Film Artists United?

Apr. 15, 2009
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Unlike those academic film scholars who try to confine movies within the narrow coffins of dubious theory or ideology, Tino Balio just wants to know how things work. He is concerned with the nuts and bolts of cinema as an industry. Balio’s two volume set on one of the most remarkable companies to emerge from Golden Age Hollywood has been republished (with new introductions from the author) by the University of Wisconsin Press, United Artists Vol. 1-1919-1950: The Company the Stars Built and Vol. 2-1951-1978: The CompanyThat Changed the Film Industry.

UA began as a grand and unusual experiment in artists taking charge of their own work. Founded by some of the biggest names of the silent era (Charlie Chaplin, Douglas Fairbanks, Mary Pickford and D.W. Griffith), UA financed and distributed a relatively small annual roster of ostensibly quality films in an industry that normally supplied cinemas the way Detroit fed car dealers.

The artists succeeded, but only in part. In the early years UA was responsible for memorable movies such as Hell’s Angels,The Front Page, Scarface, Modern Times and Foreign Correspondent, along with a great many forgotten titles. Yet despite winning accolades and awards, UA barely survived. “The United Artists name became a misnomer, because the partners were seldom united,” Balio writes. Although modestly profitable for some years, UA’s history was written as much in board room intrigue and law suits as box office receipts and movies produced.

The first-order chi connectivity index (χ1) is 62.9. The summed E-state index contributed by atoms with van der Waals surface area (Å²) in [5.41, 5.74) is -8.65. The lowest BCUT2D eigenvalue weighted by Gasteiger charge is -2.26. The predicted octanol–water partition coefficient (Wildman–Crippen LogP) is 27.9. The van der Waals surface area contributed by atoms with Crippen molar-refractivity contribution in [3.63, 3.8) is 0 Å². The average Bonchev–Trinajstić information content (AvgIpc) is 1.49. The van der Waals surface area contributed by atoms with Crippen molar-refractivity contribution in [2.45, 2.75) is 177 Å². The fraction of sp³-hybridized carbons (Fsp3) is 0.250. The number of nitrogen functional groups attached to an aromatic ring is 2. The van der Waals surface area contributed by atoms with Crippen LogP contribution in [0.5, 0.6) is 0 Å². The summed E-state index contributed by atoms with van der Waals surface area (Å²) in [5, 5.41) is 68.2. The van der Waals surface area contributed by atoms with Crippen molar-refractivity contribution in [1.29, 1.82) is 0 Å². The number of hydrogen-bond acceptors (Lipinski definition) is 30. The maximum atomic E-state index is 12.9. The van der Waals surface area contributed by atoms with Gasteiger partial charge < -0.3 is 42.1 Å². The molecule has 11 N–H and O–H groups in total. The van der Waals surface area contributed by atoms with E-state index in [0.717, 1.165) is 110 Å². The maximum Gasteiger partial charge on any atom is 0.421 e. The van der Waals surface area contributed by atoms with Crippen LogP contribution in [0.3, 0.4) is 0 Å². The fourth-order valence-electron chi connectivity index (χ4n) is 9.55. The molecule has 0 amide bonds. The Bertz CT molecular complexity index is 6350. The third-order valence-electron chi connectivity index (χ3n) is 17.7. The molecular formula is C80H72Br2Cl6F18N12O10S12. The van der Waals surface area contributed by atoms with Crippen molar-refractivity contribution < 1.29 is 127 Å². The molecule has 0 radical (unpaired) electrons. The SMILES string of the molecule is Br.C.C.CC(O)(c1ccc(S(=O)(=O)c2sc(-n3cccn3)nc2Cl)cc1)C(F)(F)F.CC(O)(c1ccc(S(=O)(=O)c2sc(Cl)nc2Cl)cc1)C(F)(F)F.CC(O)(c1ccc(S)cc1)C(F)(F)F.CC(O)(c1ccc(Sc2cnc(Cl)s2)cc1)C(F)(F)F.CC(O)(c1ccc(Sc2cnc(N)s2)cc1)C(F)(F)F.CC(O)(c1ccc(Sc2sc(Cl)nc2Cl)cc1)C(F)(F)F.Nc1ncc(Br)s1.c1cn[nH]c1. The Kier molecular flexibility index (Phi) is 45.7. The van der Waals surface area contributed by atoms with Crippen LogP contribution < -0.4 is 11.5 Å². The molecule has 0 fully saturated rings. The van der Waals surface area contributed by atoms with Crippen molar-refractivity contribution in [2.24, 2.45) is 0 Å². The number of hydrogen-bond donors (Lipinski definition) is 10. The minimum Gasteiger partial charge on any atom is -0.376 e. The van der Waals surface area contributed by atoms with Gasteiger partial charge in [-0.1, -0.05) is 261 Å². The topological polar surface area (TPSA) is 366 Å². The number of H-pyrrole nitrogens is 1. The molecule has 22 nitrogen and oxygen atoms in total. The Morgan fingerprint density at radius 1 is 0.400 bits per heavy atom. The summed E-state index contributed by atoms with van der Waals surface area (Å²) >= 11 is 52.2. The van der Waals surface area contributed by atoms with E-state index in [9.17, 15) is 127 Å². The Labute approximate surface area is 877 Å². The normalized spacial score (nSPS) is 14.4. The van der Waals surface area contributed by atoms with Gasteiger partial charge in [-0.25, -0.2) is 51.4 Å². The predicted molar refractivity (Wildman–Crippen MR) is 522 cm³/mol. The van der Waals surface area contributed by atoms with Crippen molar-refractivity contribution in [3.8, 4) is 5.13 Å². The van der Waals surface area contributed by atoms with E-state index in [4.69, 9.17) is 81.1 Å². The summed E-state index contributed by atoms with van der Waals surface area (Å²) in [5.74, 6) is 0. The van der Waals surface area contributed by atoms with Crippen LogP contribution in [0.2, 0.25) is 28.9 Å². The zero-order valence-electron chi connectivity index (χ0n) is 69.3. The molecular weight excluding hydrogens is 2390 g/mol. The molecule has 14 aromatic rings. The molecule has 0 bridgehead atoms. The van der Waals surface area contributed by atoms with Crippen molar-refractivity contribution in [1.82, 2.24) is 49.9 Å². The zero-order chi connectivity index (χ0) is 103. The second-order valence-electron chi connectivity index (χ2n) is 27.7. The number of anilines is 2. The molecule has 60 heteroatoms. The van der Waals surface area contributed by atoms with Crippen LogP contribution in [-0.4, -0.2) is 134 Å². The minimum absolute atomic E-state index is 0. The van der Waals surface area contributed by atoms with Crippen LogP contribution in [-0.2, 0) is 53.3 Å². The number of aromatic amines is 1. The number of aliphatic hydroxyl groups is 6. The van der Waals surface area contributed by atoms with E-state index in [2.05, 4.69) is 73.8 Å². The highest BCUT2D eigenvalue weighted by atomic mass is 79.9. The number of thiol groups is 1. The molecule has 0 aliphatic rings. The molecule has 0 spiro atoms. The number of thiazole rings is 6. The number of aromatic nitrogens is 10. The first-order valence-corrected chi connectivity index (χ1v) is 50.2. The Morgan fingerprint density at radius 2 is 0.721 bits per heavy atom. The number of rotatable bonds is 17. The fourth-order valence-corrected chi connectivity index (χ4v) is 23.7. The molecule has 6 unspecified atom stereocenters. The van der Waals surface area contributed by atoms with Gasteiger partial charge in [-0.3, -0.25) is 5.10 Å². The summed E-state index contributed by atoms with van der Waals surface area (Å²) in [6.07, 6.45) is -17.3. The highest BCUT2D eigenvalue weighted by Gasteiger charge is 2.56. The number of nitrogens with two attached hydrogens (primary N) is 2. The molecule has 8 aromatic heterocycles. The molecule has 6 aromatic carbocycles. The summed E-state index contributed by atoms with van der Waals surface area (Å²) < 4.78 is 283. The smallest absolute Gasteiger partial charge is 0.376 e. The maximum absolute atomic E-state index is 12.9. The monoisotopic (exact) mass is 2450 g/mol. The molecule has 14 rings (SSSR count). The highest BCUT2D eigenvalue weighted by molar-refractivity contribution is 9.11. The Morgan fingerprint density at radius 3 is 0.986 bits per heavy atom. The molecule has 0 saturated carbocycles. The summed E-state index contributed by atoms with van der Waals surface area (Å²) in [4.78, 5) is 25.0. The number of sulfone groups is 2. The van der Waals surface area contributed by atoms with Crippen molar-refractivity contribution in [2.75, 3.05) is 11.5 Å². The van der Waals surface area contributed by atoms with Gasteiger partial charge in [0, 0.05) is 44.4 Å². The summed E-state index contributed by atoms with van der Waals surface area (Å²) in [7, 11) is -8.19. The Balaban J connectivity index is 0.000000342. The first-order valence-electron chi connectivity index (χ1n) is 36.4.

By the early 1950s, control of UA was wrested from its surviving founders. The new executives saw the end of the studio system and the future in looser, international networks of finance and production. For many years UA finally fulfilled its promise as an industry leader, producing classics such as High Noon, Kiss Me Deadly and Night of the Hunter along with profitable C-minus flicks.

In the ‘70s UA won three Best Picture Oscars in a row for One Flew Over the Cuckoos Nest, Rocky and Annie Hall. But the company soon fell prey to what Balio calls the “blockbuster trap.” UA banked on Heaven’s Gate, literally, investing millions in a film that overran its budget and bombed at box offices. Critics hated it, the public stayed away and although UA was convinced that director Michael Cimino (The DeerHunter) was a genius and refused to rein him in, they lost confidence upon its release and failed to promote it vigorously.

Although focused on one company, Balio’s books provide much insight into the development of the music industry as a whole.


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